Showing the way. Here the authors challenged the commonly accepted hypothesis that neurons in dorsal striatum regulated motor behavior with GO! or STOP! signals. This simplicity seemed in contradiction with the richness of sensory inputs striatum received. They found activity of neurons turned on and off one after the other the entire time the animal accomplished a motor task. Striatal activity was uninterrupted, distributed over a neuronal population which seemingly monitored continuously body movements. (by Ingrid Bureau)
The authors: C. Sales-Carbonell, W. Taouali, L. Khalki, T. Moreau, P.E. Rueda-Orozco and D. Robbe.
Scientific abstract: A popular hypothesis is that the dorsal striatum generates discrete “traffic light” signals that initiate, maintain, and terminate the execution of learned actions. Alternatively, the striatum may continuously monitor the dynamics of movements associated with action execution by processing inputs from somatosensory and motor cortices. Here, we recorded the activity of striatal neurons in mice performing a run-and-stop task and characterized the diversity of firing rate modulations relative to run performance (tuning curves) across neurons. We found that the tuning curves could not be statistically clustered in discrete functional groups (start or stop neurons). Rather, their shape varied continuously according to the movement dynamics of the task. Moreover, striatal spiking activity correlated with running speed on a run-by-run basis and was modulated by task-related non-locomotor movements, such as licking. We hypothesize that such moment-to-moment movement monitoring by the dorsal striatum contributes to the learning of adaptive actions and/or updating their kinematics.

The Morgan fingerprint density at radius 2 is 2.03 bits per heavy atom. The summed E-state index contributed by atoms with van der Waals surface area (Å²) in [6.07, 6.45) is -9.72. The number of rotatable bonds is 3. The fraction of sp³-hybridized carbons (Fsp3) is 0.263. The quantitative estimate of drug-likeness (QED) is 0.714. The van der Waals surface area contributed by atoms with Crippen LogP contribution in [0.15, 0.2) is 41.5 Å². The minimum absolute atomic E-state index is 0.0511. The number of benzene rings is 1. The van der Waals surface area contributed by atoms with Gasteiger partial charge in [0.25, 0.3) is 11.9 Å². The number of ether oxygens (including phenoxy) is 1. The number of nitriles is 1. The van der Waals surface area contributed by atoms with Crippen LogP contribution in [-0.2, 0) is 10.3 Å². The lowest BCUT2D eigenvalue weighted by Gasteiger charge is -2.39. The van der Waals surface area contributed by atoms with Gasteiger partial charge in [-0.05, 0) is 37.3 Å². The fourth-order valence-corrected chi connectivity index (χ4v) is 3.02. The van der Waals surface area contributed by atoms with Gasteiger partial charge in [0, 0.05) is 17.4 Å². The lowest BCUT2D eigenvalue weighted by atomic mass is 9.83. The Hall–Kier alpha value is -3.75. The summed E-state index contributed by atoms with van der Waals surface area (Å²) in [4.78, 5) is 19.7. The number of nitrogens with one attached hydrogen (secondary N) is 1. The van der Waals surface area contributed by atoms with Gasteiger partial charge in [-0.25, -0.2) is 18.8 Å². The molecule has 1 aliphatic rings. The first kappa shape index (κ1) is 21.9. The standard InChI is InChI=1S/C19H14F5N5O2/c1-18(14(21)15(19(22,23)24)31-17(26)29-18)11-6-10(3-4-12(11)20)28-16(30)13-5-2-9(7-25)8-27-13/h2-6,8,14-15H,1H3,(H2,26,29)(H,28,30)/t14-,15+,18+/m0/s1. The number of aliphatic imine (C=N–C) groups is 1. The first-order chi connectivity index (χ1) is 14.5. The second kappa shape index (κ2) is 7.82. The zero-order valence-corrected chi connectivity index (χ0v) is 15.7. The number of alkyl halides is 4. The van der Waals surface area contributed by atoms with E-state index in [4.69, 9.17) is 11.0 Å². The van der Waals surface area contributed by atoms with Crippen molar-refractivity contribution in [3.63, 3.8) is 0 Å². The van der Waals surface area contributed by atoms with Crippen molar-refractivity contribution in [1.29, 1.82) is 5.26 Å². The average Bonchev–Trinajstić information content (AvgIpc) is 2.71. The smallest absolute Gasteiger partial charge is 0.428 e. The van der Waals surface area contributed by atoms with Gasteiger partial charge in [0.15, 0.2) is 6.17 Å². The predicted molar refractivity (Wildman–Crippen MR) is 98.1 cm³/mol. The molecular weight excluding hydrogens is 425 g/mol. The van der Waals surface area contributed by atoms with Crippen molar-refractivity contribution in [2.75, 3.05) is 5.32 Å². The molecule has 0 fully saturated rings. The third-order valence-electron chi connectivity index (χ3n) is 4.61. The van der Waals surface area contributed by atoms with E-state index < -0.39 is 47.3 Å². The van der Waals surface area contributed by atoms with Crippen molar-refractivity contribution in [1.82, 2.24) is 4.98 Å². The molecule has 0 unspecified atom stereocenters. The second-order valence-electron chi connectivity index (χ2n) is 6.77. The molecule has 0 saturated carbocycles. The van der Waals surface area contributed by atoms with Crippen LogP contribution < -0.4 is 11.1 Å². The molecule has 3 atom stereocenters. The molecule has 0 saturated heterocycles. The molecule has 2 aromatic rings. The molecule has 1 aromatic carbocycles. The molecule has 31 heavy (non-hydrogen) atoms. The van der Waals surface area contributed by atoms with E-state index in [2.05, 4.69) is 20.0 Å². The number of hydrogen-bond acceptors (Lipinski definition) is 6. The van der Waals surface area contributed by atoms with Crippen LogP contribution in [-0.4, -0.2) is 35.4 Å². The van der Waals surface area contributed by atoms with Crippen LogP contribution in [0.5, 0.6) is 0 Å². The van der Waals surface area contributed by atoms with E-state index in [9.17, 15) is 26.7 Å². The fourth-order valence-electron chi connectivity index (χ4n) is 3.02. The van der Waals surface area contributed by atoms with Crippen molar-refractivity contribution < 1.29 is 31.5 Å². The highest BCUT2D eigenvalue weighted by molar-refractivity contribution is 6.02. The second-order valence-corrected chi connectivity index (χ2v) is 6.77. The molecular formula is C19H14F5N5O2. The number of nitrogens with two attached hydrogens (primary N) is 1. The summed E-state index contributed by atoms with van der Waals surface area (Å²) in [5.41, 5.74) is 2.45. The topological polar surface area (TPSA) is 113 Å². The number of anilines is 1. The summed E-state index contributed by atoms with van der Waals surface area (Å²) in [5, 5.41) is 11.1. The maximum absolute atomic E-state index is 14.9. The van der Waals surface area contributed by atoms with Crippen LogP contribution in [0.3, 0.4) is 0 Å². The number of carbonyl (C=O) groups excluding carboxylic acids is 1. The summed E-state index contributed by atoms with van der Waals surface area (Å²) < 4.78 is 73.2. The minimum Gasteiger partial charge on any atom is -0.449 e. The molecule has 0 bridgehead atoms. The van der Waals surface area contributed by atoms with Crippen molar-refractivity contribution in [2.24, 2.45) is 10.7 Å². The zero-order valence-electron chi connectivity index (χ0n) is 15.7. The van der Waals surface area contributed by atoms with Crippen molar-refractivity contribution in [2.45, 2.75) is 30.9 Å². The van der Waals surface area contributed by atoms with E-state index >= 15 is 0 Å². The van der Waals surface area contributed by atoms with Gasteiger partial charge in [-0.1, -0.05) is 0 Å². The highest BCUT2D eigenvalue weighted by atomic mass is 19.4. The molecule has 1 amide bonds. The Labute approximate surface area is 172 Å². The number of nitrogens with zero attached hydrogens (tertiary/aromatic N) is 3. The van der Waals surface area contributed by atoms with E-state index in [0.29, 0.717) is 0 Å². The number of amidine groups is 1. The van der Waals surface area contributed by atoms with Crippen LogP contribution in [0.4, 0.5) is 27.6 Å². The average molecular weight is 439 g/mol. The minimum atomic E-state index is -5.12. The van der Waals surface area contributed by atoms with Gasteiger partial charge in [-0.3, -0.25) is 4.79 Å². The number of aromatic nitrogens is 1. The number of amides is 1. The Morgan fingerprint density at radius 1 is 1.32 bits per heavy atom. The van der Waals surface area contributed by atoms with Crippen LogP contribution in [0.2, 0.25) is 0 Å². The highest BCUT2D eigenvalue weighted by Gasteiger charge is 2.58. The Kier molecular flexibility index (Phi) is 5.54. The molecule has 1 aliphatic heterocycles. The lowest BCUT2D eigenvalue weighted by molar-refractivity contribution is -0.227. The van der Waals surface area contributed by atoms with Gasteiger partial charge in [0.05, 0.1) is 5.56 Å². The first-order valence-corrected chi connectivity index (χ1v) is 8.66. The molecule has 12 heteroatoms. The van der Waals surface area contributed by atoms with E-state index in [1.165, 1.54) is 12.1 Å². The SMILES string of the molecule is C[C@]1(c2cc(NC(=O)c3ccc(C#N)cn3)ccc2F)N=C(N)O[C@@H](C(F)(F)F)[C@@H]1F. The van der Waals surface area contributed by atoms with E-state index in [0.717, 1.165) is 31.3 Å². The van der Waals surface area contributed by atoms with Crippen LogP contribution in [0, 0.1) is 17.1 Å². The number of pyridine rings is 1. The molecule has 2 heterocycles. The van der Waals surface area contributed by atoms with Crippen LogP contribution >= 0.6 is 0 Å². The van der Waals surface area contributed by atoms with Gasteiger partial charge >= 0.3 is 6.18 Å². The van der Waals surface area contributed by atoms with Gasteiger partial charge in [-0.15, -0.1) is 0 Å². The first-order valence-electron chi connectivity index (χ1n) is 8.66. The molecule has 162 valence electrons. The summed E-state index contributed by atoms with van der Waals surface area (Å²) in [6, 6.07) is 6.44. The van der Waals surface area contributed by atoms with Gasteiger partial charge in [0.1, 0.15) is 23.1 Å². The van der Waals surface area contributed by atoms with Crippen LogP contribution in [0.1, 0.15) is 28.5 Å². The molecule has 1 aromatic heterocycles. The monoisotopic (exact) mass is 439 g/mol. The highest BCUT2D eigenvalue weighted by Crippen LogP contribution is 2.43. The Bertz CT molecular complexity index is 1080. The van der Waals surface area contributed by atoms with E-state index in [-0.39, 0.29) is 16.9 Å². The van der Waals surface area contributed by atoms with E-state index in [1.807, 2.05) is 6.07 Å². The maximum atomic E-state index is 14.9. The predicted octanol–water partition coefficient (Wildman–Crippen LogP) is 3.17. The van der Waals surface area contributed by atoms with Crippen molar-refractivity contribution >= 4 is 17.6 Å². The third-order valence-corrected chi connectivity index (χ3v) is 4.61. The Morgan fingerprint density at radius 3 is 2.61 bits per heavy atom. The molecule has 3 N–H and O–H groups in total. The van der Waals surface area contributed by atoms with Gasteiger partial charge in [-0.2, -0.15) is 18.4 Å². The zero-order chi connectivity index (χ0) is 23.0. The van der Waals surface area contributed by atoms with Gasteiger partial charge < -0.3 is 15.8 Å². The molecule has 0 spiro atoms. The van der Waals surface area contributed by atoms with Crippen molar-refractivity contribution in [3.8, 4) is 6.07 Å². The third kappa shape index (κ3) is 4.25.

Published in Current Biology, October 2018
More work from this group here